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The Need to be Needy

Most days I take basic functioning for granted. Running water. Clothes. My friendships. A cup of coffee. I would guess the average person, if asked, would admit they take walking for granted. If I were personally asked about this, I would respond in a high pitched squeal, “No, I can’t believe I can walk!” Years ago after an hour of sitting and visiting with a friend on the tall chairs in a local coffee shop, I stood up. Or at least I tried to stand up. Instantaneously the muscles in my lower back seized me, and a bolt of torture ran through my body. This was bad news and I knew it. I went from 5’3 to 5’0 and shambled to the Jetta hoping no one would notice my bent over body. Slowly I slipped into the seat and sat for a moment hoping it would work itself out. By the time I got home it was impossible to pull the car into the driveway; I coasted to the curb, parked and hobbled into the house. For the next few weeks I lived on all fours like a small cat. Crawling around the house from one room to the next. My roommates made a bed on the floor downstairs, packed a cooler for me each day since standing to make a sandwich was unthinkable, and they graciously lifted me onto the toilet as if I had just celebrated my 90th birthday. I have never been able to walk pain free since. However, I am able to do most anything as I have had significant help from chiropractors, acupuncturists and doctors. There have been scores of lessons for me in this, but one primary take-away has been the vital need we all have to be needy. Even Christians, those of us who claim to believe that the “meek will inherit the earth,” and profess that in “our weakness HE is strong,” hate needing help. We do well to go overseas and serve those who are "poor and despondent," but to be served, to need help...we bristle with resistance. There must be a faulty belief system tucked away in our psyches. When observing the overarching themes of Scripture it is clear that we don’t want any authority other than ourselves. It’s always been this way. We are full, complete, polished and put together. We envy when we see this in other people. And ironically, some of the people who are willing to serve and give and help, are the least able to receive from others when in need. My back has broken my self-sufficiency. Jesus is all about the weak. As a matter of fact, it seemed those who were bent on finding Him were those who knew they had an abundance of hardship. Their soreness and pain compelled them to seek Him out in a crowd or travel miles to find Him. He found people in graveyards, on their beds sick, and smack in the tangles of their sin. How do we ever know the capacity of His strength or the liberation that comes from His forgiveness if we never acknowledge our cracked lives? A hot shower is refreshing when we are muddled with sweat and stain. We love a prepared meal when we have been hungry. Water is satisfying when we are parched. The sacrifices of a friend on our behalf matter more when we are hurting. I was grateful to my friends for lifting me onto the toilet because I couldn’t do it myself. And when crawling on my hands and knees, a friend getting down on the floor to look me in the eye mattered more than the conversations I had on my feet all day at work. Being human means being needy, limited, wobbly, weak, frail, wanting, longing. and reaching. This side of heaven reminds us that we are living in a state of half of who we are. The Spirit even promises to pray for us in our weakness since “we do not know what to pray for as we ought.” Community has been given to us as a means of support and supplication. As a teacher, I found myself reminding my seniors, and myself, that salvation is rather simple: you are screwed up, you need a Savior. They know it’s true but they still feel the tension in a world that says, “be perfect and strong, never let them see you be weak!” What is most marvelous is that Jesus Himself chose weakness and limitation. He modeled out for us what it is to lean into the Father. We will not find healing until we can admit we are sick.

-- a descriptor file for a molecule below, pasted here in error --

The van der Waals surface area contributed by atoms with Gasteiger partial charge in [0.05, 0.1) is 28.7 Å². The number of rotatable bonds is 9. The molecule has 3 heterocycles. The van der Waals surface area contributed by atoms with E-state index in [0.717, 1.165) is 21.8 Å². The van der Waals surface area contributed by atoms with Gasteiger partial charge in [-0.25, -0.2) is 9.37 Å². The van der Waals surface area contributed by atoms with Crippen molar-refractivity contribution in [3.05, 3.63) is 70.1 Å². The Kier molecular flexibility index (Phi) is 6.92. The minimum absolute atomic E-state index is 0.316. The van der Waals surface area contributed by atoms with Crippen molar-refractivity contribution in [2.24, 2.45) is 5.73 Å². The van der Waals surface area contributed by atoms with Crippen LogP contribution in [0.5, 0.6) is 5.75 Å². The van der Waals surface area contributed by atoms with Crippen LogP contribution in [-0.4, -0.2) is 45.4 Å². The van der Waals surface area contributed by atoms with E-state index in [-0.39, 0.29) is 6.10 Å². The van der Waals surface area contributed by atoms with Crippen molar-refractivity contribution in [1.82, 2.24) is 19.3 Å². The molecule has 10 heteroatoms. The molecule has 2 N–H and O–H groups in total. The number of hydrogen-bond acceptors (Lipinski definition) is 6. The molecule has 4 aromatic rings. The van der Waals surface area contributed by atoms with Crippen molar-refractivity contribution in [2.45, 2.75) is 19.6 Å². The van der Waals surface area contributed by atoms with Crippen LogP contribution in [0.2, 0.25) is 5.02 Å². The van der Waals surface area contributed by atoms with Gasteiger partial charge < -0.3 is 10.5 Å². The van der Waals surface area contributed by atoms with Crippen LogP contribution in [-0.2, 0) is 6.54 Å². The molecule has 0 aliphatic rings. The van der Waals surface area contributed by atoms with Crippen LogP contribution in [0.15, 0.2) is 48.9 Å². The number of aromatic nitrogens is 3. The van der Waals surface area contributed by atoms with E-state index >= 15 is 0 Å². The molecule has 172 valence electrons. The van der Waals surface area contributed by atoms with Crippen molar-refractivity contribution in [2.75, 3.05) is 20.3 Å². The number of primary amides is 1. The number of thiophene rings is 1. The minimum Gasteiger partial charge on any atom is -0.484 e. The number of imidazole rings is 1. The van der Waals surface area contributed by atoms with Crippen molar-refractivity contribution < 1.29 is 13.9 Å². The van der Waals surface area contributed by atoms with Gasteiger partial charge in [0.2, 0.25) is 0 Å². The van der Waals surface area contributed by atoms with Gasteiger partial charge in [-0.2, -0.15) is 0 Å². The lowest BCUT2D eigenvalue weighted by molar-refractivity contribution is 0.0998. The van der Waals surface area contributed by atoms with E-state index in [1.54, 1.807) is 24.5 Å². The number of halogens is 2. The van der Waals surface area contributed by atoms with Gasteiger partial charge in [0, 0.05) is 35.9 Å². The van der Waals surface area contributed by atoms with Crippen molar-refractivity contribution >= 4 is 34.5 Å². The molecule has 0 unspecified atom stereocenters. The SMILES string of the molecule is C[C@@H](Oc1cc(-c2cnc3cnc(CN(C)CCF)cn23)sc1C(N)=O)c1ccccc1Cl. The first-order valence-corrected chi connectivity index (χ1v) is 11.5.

©2020 by Dawn Poulterer-Woods